Focus on Forest Floor Flowers: April Watch

One of the annual field trips offered by Detroit Audubon is a spring woodland wild flower walk in Eliza Howell Park. In winter, I select a date for that event, long before I have a sense of how quickly spring will progress.

Based on past records, this year’s date is April 23. It’s a cold spring this year and I am hoping the selected date will coincide with peak blooming time this year.

The spring flowers are small and low to the ground. Though it may take a close look to appreciate them fully, many are fascinated by these first wildflowers of the year. Three of several species here every year are:

Trout Lily
Spring Beauty
Wild Ginger

These perennial wildflowers have little foliage, grow in the woods before the trees have leaves to shade the ground, and are short-lived, dying back before summer. They are often referred to as “spring ephemerals.”

The plants are just starting to emerge. Spring Beauty is one of the earliest; I saw these leaves just yesterday.

Spring Beauty is also one of the most abundant of the spring ephemerals in the park, showing several different color variations.

The leaves of Violets are also becoming visible.

Violet is a common yard flower, often growing where it may not be wanted and not always greatly valued. But I annually find myself seeking out — and admiring — the varieties found in Eliza Howell.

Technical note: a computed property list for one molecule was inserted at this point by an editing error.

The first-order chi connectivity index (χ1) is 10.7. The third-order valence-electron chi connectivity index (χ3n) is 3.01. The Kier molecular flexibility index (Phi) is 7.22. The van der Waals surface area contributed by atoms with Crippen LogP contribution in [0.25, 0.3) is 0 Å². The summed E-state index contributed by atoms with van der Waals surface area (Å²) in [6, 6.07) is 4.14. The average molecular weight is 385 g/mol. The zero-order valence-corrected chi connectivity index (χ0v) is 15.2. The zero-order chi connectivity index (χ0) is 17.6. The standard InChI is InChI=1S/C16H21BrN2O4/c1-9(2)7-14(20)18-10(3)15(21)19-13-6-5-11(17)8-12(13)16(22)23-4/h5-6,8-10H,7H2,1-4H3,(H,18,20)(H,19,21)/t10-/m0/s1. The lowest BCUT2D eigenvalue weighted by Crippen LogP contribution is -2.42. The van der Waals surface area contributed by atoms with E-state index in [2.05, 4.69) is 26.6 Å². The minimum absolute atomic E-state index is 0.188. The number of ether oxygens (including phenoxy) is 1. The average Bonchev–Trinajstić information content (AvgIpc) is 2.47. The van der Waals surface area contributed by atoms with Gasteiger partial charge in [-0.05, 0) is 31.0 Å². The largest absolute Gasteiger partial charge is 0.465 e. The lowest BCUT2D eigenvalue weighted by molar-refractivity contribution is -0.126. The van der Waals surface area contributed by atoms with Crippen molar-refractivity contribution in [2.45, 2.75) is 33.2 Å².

I have also seen the first indication that Mayapple is emerging, the stem just starting to poke up.

Mayapple differs from many of the other woodland spring wildflowers in that it is larger, with a lot of foliage and few flowers (which bloom in May). Mayapple is sometimes referred as the umbrella plant, and part of my enjoyment of it in April is watching the way the leaves unfurl as the plant grows.

A Mayapple plant has a single flower that hangs under the leaves.

April is a time to watch for certain migrating bird species and a time to try to locate / watch early nest making.

But much of the time during the next 2 – 3 weeks I will be looking down at the forest floor as I walk: watching how the flowers are developing, how abundant common species are this year, and looking for species that are not very common here, such as Dutchman’s Breeches

Dutchman’s Breeches

An annual April highlight is watching spring woodland wildflowers — and sharing the opportunity and enjoyment with others.

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